Transmission and distribution co-simulation tool
Renewable energy is on the rise, but questions linger about how electricity generated by residential solar panels and home battery storage can affect the stability of the electrical grid.
Traditionally, according to researchers, the grid industry has modelled transmission and distribution grids separately for planning and analysis — electricity historically has flowed in one direction, from transmission lines to the consumers. But as distributed energy resources (DERs) such as solar panels increasingly proliferate and are integrated into the greater grid, coupling the transmission and distribution grids together into computer models has become essential to predicting grid reliability and safety.
Developing such a co-simulation requires immense computational resources, so Lawrence Livermore National Laboratory (LLNL) scientists have kicked off a two-year project with private power management company Eaton Corporation to develop and commercialise a tool capable of performing coupled simulations of transmission and distribution grids. The US Department of Energy’s Technology Commercialization Fund (TCF) is backing the project, with a goal of taking the software to market for the power industry to use.
“This is the first effort to commercialise a co-simulation tool and make it available to industry,” said principal investigator Vaibhav Donde. “We have the expertise and the high-performance computing to do it, and the benefit is to help utilities make the grid more reliable and safe, and enable the integration of more and more clean energy, which everybody wants. There’s a lot more to do but the vision is once it’s completed it will be really useful for stakeholders and utilities who have wanted this capability for a long time.”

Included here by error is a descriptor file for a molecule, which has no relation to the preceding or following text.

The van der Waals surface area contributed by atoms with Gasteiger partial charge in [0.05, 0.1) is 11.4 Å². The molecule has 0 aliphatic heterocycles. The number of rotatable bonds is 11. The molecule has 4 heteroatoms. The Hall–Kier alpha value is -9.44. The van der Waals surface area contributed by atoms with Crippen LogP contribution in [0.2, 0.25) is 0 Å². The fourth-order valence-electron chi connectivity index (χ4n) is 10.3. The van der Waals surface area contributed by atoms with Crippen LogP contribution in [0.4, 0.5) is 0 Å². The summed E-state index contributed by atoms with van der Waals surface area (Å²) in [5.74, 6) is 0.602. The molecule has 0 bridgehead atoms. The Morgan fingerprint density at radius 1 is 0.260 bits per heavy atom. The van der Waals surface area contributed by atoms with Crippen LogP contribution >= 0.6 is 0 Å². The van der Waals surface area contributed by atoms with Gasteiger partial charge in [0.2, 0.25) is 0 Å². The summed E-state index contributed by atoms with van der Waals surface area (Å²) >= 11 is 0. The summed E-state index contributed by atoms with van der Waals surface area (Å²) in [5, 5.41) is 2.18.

LLNL researchers will be leveraging a recent Laboratory Directed Research and Development (LDRD) project that successfully combined the Lab-developed electrical power transmission grid simulator GridDyn with a power distribution system simulation and analysis tool called GridLAB-D, developed by Pacific Northwest National Laboratory (PNNL). The project resulted in an open source co-simulation platform, ParGrid, developed for high-performance supercomputers for conducting coupled transmission and distribution system simulations for power grids.
The new co-simulation tool will bring together GridDyn and CYME — a power distribution system simulation software that Eaton owns — using the framework of ParGrid and HELICS (Hierarchical Engine for Large-scale Infrastructure Co-Simulation). With licences provided by Eaton, scientists will be installing CYME on high-performance computing machines. Using CYME with HPC will make it computationally superior, researchers said, enabling them to capture the transmission and distribution systems, which hasn’t been commercially possible before.
“Utilities are typically conservative about new technology and that’s for a good reason; they want to make sure it’s fully tested and absolutely reliable,” Donde said.
“Utilities will be comfortable working with the co-simulation tool that we are developing because several of them already use CYME for studying the behaviour of their grids. The tool will enhance distribution resource planning and make the integration of renewables more reliable and safe. It will give the utilities more confidence that simulations are reliable and accurate.”
Researchers started technical work in April and are in the early stages of experimenting with CYME on Lab supercomputers. The initial goal is to make CYME run 100 times faster to take the product and integrate it into the co-simulation framework.
At the end of the project, the researchers plan to make the tool commercially available leveraging Eaton’s partnership and expertise in product commercialisation. This new technology is expected to enable the utility industry to run various scenarios of renewable energy integration while looking at longer time scales with increasing accuracy and speed of performance, researchers said. The team’s desire is to eventually simulate entire neighbourhoods and numerous energy feeders at the same time and see how they interact with each other, as well as with the greater transmission grid.
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